The closed bridge that links the New Jersey and Pennsylvania turnpikes will soon be supported by eight, 80-foot support towers as part of the emergency work to repair a crack in a steel support beam, officials said.
Authorities shut down the span last Friday after inspectors examining a painting project saw the crack under the the westbound right lane on the Bucks County, Pa. side. The bridge is jointly owned by both states' turnpike authorities, and the detours in place have put more traffic on interstates and side streets in both states.
In addition to the bridge itself, the westbound lanes of the five-mile highway -called the Pearl Harbor extension - from exit 6 on the New Jersey Turnpike remain closed to traffic as well.
Workers are currently prepping the ground on the Pennsylvania side of the bridge for the installation of the supports, called jacking towers. Each tower will sit on footings that need to be bored into the ground, Pennsylvania Turnpike Commission spokesman Carl DeFebo said Thursday.
The towers will be one of the more visible measures underway to permanently repair the fracture.
Other work includes the recent installation of monitors that can detect stress loads, since the fracture has caused other supports to bear more of the bridge's weight, and parts of the bridge have settled a few inches, DeFebo said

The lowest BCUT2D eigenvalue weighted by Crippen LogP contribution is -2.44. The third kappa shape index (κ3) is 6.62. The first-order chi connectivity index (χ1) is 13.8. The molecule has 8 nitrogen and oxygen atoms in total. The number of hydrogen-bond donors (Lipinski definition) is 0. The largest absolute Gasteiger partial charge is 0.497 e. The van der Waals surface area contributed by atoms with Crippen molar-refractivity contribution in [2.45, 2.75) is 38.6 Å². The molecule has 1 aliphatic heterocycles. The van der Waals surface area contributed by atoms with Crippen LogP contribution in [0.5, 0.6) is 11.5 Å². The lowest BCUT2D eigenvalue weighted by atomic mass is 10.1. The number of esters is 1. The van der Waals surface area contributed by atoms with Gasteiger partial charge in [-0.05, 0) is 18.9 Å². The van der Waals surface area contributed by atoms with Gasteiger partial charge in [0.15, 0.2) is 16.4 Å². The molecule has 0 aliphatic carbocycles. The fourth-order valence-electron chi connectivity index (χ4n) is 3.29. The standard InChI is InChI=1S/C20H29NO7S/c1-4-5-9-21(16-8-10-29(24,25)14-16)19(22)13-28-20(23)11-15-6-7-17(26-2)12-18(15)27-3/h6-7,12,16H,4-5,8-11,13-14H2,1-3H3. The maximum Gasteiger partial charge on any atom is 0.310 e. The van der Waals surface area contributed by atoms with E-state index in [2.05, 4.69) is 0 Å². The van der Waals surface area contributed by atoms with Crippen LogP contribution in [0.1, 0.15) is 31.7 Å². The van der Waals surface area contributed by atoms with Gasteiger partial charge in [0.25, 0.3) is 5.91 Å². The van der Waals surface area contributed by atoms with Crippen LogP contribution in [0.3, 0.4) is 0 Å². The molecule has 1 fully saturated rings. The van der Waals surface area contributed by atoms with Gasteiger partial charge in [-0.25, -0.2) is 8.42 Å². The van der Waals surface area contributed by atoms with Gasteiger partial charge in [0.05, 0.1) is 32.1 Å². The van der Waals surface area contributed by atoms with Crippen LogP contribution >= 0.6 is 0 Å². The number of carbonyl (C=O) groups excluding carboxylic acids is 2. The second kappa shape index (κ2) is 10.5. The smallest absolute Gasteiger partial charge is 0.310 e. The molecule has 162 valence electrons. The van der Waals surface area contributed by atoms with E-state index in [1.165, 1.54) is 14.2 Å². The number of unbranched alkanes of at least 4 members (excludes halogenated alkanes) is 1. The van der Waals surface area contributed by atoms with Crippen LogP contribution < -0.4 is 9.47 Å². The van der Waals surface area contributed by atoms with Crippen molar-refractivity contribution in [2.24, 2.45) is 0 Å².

The jacking towers will temporarily relieve that stress. "It's all part of solving the mystery of what happened," DeFebo said.
No exact timetable for the work has been determined, DeFebo, and New Jersey Turnpike Authority spokesman Tom Feeny, said.
The work is intensive, and will be prolonged, DeFebo said.
In the days after the discovery, workers put a temporary patch across the damaged beam. During that work, crews used a torch to cut pieces from each side of the broken beam, called a truss. The pieces were sent to a laboratory for a battery of tests, DeFebo said.
"They're basically looking for everything (about the steel)," DeFebo said. The tests are also geared toward finding out what happened, and how best to repair it.
In terms of the traffic, DeFebo said motorists seem to be adapting to the detours in place, and traffic is moving better, however, delays and congestion remain during rush hours and other peak times - and especially on alternate Delaware River crossings in Mercer and Burlington counties in New Jersey, and Bucks County, Pa.
Feeny said the overall flow of the New Jersey Turnpike has not been affected, despite exit 6 being closed to motorists. Drivers on Route 130 can still access the Pearl Harbor connector heading east, toward the main Turnpike lanes, he said.
The Pennsylvania Turnpike has created a special web page about the bridge closure. DeFebo urged people to visit it for further information.